Adobe Lightroom has several ways of tweaking a picture to improve it’s look. I’m going to compare two methods in this post. For illustrative purposes, I’ll use the below image for the basis of comparison.
The first is ‘Contrast’. Nothing new here as contrast adjustments have been around since the beginning of digital editing. Increasing contrast makes everything to the left of middle gray darker, and everything to the right of middle gray lighter. It’s a good, general use tool, but the effect is global, and often yields areas of the image that lose detail because they are either too dark or too light. Here’s the original image with the contrast bumped to 100%.
What do we notice? Well, we can see that the mid tones are similar to before. Not much has changed there. The ends of the gradients are dramatically different though. Take a look at the thin vertical white bars in the top gradient. There are 10 of them, but you can hardly tell that the bar to the far left is there any more. Also notice that the black vertical bars of the lower gradient seem to be missing a few on the left side.
On to ‘Clarify’. I seem to remember that this came out a few revisions ago, so it’s fairly new. I read one Lightroom reviewer call it the ‘make it look better’ slider (referring to the fact that the control is a slider with a range of -100 to 100). Clarify takes a different approach to increasing contrast as if focuses it’s efforts towards the tones in the middle of the histogram. Let’s take a look at the example first.
As you can see, the middle zone of these gradients were really effected by the Clarify tool. So what happened here? Edges between contrast differences were enhanced to increase their perceived local contrast. Let’s take the top gradient as our example. The gray area surrounding each white vertical bar was darkened. This effectively made the white vertical bars appear to be brighter, or at least, stand out more. They didn’t really change, only the gray area around them changed. If you look at the lower gradient, you can see that the gray area surrounding each dark vertical bar was lightened, effectively lowering their perceived darkness. Also notice that the effect reduced as you go out from the center of the gradient, towards the lighter or darker ends.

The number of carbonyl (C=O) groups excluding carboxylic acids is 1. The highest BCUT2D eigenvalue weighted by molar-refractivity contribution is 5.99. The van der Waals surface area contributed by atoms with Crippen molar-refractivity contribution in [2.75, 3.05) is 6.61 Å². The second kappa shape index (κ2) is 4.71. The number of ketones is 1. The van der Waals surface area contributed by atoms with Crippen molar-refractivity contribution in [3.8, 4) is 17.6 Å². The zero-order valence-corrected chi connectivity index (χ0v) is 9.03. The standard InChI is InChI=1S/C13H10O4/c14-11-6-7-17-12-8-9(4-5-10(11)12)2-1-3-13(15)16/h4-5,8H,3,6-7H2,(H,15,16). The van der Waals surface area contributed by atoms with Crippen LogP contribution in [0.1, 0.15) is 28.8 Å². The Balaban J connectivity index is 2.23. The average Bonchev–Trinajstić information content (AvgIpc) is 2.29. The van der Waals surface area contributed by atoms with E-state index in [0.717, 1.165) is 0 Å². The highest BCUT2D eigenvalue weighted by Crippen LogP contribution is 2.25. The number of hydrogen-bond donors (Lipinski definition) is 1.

What does this all mean? It means that you have two tools for different types of images. Contrast is an excellent tool for images that, one the whole, are flat. Flat images are defined as those that are heavily loaded with middle tones, and don’t have significant dark or light areas. These types of images would benefit from the global effect that Contrast imparts. Clarify, on the other hand, would be better suited for an image that needs a little extra boost in the middle tones, but not in the extreme dark or light areas. A good example of this type of image would be a relatively well exposed landscape image that has sufficiently dark shadows and good highlight detail, but detail in distant mountains is lacking due to haze. This haze would fall in a middle tone, and by increasing Clarify, you could help bring out some details that were one lacking.
In practice, I rarely use Contrast to actually adjust the contrast of an image. I would be more inclined to use a curves adjustment as I find that I have a little more control over where the contrast is applied. If I do use it though, I rarely add more than about +20. Clarify on the other hand, can stand a heavier hand. So when I use that, I often use values around +20 to +40.
I hope you found this comparison of Contrast and Clarify useful.